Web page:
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What Science Says About Anti-Poverty Programs

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If you were watching the PBS News Hour on Friday night, you would have seen a piece entitled “A Scientific Approach to Evaluation Global Anti-Poverty Programs.”  The piece follows the work of researchers in Ethiopia as they collect data from a treatment group and a control group that participated in a test of the Ultra Poor Graduation Program done seven years ago.  The piece also features Dean Karlan, founder of the research organization Innovations for Poverty Action and a professor at Northwestern University, who led the study.

If you, like me, were not watching the PBS News Hour on Friday night, you can click on the link below to watch the 9-minute piece.

 Dean Karlan and his team studied the adaptation of the Ultra Poor Graduation approach, developed by BRAC in Bangladesh, to rural Ethiopia.  They worked through local researcher to select 1,000 of the poorest people in several villages of the Tigre region.  Half of these received the full graduation approach — the gift of an asset worth about $300 (the most popular were goats,  a cow or bees), participation in a savings program, a cash allowance during the lean seasons, and a regular mentor and trainer that met with each participant twice a month.  The control group received only the cash allowance during the lean seasons.

They found some striking results.  A year after the program ended, the group receiving the full treatment had the following results compared to the control group.

As a result of this study, the Ethiopian government decided to expand the program to reach 12,000 people living in ultra-poverty.

I visited this program a few years ago, and there is an important part to the context that the News Hour piece leaves out.  Ethiopia embeds this Ultra Poor Graduation program into its much larger Hunger Safety Net Program (HSNP), which serves 8 million people living in poverty.  The government designed HSNP to address both rural poverty and climate change resilience.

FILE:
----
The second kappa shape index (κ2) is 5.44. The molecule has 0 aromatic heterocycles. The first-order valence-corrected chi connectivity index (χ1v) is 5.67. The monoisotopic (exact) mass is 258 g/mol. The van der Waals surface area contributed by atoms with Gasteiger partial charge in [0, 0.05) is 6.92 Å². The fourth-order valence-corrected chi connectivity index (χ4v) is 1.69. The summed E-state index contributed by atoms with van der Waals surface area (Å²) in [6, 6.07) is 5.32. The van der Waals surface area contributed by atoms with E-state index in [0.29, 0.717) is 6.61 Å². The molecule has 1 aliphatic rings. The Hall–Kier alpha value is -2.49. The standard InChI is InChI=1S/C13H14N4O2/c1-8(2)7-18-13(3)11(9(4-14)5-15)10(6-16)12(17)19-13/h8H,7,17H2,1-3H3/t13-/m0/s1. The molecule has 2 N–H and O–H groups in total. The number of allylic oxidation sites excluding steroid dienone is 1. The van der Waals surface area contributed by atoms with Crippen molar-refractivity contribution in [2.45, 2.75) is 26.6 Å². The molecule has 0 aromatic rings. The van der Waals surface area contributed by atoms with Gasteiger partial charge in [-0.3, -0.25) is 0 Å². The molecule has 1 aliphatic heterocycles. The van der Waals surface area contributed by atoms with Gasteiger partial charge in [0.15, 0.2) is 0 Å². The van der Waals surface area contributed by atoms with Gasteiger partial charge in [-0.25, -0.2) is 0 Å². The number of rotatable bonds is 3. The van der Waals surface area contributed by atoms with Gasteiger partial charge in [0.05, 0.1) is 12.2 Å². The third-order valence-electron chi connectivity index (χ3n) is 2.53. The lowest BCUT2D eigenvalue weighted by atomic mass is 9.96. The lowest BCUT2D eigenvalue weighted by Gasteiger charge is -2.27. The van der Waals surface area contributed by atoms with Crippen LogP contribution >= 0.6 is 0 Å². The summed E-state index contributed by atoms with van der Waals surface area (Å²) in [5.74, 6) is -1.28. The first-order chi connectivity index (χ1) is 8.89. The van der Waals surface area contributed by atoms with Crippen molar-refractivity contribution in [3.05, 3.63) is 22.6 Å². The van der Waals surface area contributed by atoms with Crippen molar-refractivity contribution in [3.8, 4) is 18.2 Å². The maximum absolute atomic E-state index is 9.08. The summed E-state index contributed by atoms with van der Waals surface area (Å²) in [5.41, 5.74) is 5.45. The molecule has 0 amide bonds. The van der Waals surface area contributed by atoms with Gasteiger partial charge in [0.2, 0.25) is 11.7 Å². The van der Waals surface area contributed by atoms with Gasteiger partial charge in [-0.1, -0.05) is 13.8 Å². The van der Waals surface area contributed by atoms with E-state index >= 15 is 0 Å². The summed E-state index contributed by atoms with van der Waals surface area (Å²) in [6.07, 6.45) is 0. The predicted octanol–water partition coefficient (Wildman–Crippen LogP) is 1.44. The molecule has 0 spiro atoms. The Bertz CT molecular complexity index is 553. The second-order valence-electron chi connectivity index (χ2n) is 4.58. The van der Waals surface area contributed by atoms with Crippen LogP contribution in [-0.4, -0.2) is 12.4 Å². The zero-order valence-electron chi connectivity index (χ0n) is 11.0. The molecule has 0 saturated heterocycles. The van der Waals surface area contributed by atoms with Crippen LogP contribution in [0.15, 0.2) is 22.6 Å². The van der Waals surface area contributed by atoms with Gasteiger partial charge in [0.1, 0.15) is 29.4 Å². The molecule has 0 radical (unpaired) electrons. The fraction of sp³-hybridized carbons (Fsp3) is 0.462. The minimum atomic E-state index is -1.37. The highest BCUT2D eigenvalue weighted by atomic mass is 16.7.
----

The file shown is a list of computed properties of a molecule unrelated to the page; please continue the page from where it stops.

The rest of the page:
You may remember the horrible Band Aid song called “Do They Know It’s Christmas?”  Bob Geldof brought together British musicians in 1984 to raise money to help provide food for those suffering from a drought in Ethiopia.  Ten years later Ethiopia faced another drought that killed thousands of people.  The new government decided that they had to find a way to help rural people survive when the next drought came. 

HSNP provides cash payments to people in rural areas during the lean seasons when they are likely to run out of food.  In exchange, every able-bodied person who receives this aid is required to work on a public works program.  Each local community can decide what they want the work to be.  Some build schools, others build health clinics, but most work on improving water retention for agriculture.  They build retention ponds, erosion controls, irrigation channels and hillside terraces.

The work from the hands of people living below the poverty line has transformed the remote areas of Ethiopia.  In areas where farmers got one harvest a year, when the weather was good, they now grow two or three.  In 2017 Ethiopia faced another drought, in some ways as bad as those that took place decades ago.  But you probably didn’t hear about it on the news, and no woke musicians got together to record a song to raise money to save the lives of Ethiopian children.  This drought has caused displacement and hunger, like all others, but Ethiopia and aid agencies have been better prepared, with food stocks ready.

In 2014 I helped lead a program from government leaders from other African countries to see what Ethiopia had accomplished.  We visited several locations where the public work crews had operated.  At the top of one hillside we found a crew hard at work building a retention pond.  They had dug a pit five feet deep.  Women wearing faded wraps stood at the top of the pit, sorting stones and handing them down to the men in the pit.  In the pit men in turbans and trousers put the stones in place, creating the walls and floor of the water storage pool.

At one point I turned and looked away from the top of the hill, down an undulating valley below.  We had arrived just before harvest time.  I saw that every hillside had terraces, and the valley shone in a brilliant green of maturing grains dotted with reflections from ponds holding water.  I looked back at the people working at the hilltop, people had been chosen for this program because of their poverty.  I realized that when they took in this view, they could say to themselves, “I helped create that.  And not only is my family better off because of my hard work, my entire community reaps the benefits of the work we are doing here.”

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